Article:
The first time I tried -- as a high school senior, many years ago -- I fainted after the finger stick to check my iron level.
I didn't even make it to the donor chair.
This was at a blood drive attended by many friends and classmates. I got teased about it and was embarrassed. For many years, I thought I wouldn't ever be able to give blood.
But one of my heroes, my Uncle Paul, was -- is -- a regular blood donor. He's quietly given nearly 28 gallons to his local blood bank.
It's a habit for him.
So, in 2000, nearly 25 years after my dismal high school experience, I noticed an MD Anderson blood drive being held at the University of Houston.
I decided to try again. And I succeeded.
Since then, giving blood has been a regular thing for me. I try to donate every quarter.
I donate blood because it's something I can do. It takes very little time, it helps people who really need it, and I always feel better after I've done it.
Most are eligible to give
Another reason I donate blood regularly is simply that I'm eligible.
You probably are, too.
Though screening questions cover foreign travel and medication use, few people have traveled to places -- or stayed long enough -- to make them ineligible to give. It's the same with medication use. Very few medications or even medical conditions rule you out as a donor.
In fact, says Andrea Johnson, a community representative in MD Anderson's Blood Donor Services, although 60% of the public is eligible to donate blood, only 5% do.
"So, 55% of the population can donate, but, for various reasons, doesn't," Johnson says. "We could eliminate shortages if we could get some of them to donate."
Meanwhile, the need for blood products (both whole blood and platelets) has steadily increased.
Johnson and I work at MD Anderson, the largest transfusion center in the country. Our patients require about 200 units of red blood cells and 600 units of platelets a day.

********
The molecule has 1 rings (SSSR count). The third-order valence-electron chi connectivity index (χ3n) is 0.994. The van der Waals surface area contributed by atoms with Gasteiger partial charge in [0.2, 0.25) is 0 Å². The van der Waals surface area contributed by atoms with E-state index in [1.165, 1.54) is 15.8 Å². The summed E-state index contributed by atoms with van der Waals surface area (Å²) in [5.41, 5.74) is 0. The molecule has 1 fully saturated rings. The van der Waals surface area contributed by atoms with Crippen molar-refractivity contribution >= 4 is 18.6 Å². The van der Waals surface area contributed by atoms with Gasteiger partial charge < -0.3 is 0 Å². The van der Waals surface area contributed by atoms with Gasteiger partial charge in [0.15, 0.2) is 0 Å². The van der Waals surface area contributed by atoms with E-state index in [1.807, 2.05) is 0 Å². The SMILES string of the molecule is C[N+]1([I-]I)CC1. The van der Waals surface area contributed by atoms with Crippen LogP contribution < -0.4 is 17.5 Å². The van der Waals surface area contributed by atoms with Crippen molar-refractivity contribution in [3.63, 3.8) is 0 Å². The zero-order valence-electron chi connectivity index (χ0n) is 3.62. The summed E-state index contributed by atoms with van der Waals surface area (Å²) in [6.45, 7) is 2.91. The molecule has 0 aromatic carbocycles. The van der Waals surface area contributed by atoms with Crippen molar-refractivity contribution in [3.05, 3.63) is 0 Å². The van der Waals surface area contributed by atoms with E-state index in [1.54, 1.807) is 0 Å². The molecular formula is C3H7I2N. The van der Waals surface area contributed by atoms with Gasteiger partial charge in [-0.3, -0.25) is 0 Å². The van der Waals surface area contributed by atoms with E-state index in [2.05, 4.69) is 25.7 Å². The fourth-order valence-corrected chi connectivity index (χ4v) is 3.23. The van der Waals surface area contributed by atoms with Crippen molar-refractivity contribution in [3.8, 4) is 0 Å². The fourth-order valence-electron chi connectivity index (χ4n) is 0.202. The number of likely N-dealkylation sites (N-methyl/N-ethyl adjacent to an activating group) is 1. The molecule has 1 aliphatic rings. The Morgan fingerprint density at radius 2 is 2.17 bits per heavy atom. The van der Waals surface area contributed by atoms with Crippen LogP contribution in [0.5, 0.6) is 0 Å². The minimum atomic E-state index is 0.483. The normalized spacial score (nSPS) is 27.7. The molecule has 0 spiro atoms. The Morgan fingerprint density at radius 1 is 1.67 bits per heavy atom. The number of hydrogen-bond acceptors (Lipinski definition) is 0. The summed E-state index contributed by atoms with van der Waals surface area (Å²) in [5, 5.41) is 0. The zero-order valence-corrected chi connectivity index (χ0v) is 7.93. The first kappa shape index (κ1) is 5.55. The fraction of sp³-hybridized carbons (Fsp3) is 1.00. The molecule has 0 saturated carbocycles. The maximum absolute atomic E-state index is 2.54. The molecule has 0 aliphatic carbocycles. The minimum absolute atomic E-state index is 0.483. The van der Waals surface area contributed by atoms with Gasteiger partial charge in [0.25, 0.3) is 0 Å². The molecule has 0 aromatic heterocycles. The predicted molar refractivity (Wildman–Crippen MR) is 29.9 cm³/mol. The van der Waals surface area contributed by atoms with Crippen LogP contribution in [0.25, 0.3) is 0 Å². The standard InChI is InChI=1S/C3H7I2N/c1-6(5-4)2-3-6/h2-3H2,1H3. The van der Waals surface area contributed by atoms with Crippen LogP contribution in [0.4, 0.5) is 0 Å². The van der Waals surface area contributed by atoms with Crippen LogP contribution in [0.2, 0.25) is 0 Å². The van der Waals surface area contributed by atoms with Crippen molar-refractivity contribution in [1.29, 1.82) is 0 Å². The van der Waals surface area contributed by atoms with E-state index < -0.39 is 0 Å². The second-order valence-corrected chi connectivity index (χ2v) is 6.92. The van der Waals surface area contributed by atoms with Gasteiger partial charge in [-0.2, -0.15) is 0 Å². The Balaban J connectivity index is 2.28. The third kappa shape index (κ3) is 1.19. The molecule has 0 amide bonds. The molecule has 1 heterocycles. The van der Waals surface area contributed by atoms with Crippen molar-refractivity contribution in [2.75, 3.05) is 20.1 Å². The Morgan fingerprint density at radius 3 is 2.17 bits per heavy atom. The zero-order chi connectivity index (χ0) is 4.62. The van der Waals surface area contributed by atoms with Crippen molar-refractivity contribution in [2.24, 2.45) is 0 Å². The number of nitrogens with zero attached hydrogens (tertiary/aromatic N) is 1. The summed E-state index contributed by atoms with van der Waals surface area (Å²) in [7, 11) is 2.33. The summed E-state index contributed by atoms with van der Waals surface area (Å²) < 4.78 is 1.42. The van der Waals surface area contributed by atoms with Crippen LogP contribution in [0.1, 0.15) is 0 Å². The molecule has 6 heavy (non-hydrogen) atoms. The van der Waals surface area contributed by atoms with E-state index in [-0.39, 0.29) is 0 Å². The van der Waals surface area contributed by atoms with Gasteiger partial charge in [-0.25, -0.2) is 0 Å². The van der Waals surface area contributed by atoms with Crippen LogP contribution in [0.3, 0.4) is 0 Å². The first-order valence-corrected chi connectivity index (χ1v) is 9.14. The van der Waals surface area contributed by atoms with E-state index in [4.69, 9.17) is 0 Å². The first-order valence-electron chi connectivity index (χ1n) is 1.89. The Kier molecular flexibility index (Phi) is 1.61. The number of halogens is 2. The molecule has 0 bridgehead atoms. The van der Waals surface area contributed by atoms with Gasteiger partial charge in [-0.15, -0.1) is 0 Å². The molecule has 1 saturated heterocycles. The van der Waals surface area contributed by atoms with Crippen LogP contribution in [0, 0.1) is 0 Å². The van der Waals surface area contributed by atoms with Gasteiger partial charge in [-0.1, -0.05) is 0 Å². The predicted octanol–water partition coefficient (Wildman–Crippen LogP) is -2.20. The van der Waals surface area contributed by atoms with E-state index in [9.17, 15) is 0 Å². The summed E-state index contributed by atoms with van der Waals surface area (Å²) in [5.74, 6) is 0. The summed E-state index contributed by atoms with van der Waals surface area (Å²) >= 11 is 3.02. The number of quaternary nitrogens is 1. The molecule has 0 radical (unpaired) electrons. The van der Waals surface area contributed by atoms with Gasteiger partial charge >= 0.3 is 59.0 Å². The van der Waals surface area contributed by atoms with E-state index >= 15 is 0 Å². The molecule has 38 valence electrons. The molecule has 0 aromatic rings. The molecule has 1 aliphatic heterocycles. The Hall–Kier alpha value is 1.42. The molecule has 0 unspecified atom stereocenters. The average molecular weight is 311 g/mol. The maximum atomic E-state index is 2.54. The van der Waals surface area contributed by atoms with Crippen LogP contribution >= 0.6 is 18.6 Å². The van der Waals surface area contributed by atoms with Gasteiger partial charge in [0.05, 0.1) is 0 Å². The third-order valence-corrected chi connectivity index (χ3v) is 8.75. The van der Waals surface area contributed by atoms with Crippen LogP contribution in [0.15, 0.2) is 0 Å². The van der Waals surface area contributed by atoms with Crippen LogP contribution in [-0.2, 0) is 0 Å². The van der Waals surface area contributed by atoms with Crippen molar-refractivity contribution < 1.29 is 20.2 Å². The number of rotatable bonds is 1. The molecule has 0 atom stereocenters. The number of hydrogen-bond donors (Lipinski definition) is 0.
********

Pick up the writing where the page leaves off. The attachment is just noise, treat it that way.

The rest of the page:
Cancer patients often require blood because their disease or its treatment may harm their blood cells. Without enough red blood cells, patients may feel weak. Without enough plasma proteins, a patient might bleed.
It comes down to this: sick and injured people need donated blood. There's no substitute for it.
A great way to spend an hour
Giving whole blood takes about an hour, but most of that time involves the screening before and monitoring after.
Once you're ushered into an exam room, you'll get a finger stick to check your iron level. You'll be asked if you're feeling well and will have your blood pressure and temperature taken.
Then you'll be asked a series of questions to determine whether you're eligible.
The actual donation takes about 10-15 minutes. The technicians are very skilled, so there's little discomfort.
If you've had a bad experience donating or trying to donate in the past, tell your technician. He or she can reassure you and talk you through it.
You'll probably be instructed to squeeze a foam ball every 3-5 seconds to keep the blood flowing.
As previously mentioned, I'm squeamish, so I never look at my arm, the needle or the collection bag.
Leaving the blood bank proud
After the donation, the technician will wrap your arm in a bandage, check that you're feeling well and offer you juice and snacks.
Before they let you go, they'll urge you to eat a big meal soon.
(When was the last time someone insisted that you treat yourself to a big meal?)
You'll be proud of yourself as you head out the door.
The Mays Clinic location is open Monday-Friday, 10 a.m.-5 p.m. Parking is validated on request. The Holly Hall location is open Monday-Friday, 10 a.m.-7 p.m. and Saturday and Sunday, 10 a.m.-5 p.m. Parking is free.